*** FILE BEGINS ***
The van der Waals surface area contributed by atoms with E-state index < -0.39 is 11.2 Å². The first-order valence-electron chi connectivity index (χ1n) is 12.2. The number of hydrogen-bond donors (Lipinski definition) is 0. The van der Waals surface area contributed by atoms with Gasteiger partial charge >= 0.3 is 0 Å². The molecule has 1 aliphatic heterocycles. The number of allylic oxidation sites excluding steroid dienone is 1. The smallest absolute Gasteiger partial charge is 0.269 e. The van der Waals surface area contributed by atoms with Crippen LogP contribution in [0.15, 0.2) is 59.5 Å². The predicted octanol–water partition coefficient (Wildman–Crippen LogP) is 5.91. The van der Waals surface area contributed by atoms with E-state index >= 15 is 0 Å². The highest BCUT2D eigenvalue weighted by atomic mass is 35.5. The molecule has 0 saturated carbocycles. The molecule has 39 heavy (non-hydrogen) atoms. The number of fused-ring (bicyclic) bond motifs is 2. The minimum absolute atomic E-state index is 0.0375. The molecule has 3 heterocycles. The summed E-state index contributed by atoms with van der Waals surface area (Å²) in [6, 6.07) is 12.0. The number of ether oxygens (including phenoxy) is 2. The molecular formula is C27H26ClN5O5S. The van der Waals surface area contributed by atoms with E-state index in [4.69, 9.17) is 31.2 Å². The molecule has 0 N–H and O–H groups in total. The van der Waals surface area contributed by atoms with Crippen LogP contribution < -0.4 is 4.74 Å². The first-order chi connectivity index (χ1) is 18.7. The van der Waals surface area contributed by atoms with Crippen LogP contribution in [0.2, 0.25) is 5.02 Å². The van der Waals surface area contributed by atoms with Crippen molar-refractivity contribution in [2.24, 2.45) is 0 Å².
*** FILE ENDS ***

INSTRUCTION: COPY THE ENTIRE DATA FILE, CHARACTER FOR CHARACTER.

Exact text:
The van der Waals surface area contributed by atoms with E-state index < -0.39 is 11.2 Å². The first-order valence-electron chi connectivity index (χ1n) is 12.2. The number of hydrogen-bond donors (Lipinski definition) is 0. The van der Waals surface area contributed by atoms with Gasteiger partial charge >= 0.3 is 0 Å². The molecule has 1 aliphatic heterocycles. The number of allylic oxidation sites excluding steroid dienone is 1. The smallest absolute Gasteiger partial charge is 0.269 e. The van der Waals surface area contributed by atoms with Crippen LogP contribution in [0.15, 0.2) is 59.5 Å². The predicted octanol–water partition coefficient (Wildman–Crippen LogP) is 5.91. The van der Waals surface area contributed by atoms with E-state index >= 15 is 0 Å². The highest BCUT2D eigenvalue weighted by atomic mass is 35.5. The molecule has 0 saturated carbocycles. The molecule has 39 heavy (non-hydrogen) atoms. The number of fused-ring (bicyclic) bond motifs is 2. The minimum absolute atomic E-state index is 0.0375. The molecule has 3 heterocycles. The summed E-state index contributed by atoms with van der Waals surface area (Å²) in [6, 6.07) is 12.0. The number of ether oxygens (including phenoxy) is 2. The molecular formula is C27H26ClN5O5S. The van der Waals surface area contributed by atoms with E-state index in [4.69, 9.17) is 31.2 Å². The molecule has 0 N–H and O–H groups in total. The van der Waals surface area contributed by atoms with Crippen LogP contribution < -0.4 is 4.74 Å². The first-order chi connectivity index (χ1) is 18.7. The van der Waals surface area contributed by atoms with Crippen LogP contribution in [0.2, 0.25) is 5.02 Å². The van der Waals surface area contributed by atoms with Crippen molar-refractivity contribution in [2.24, 2.45) is 0 Å².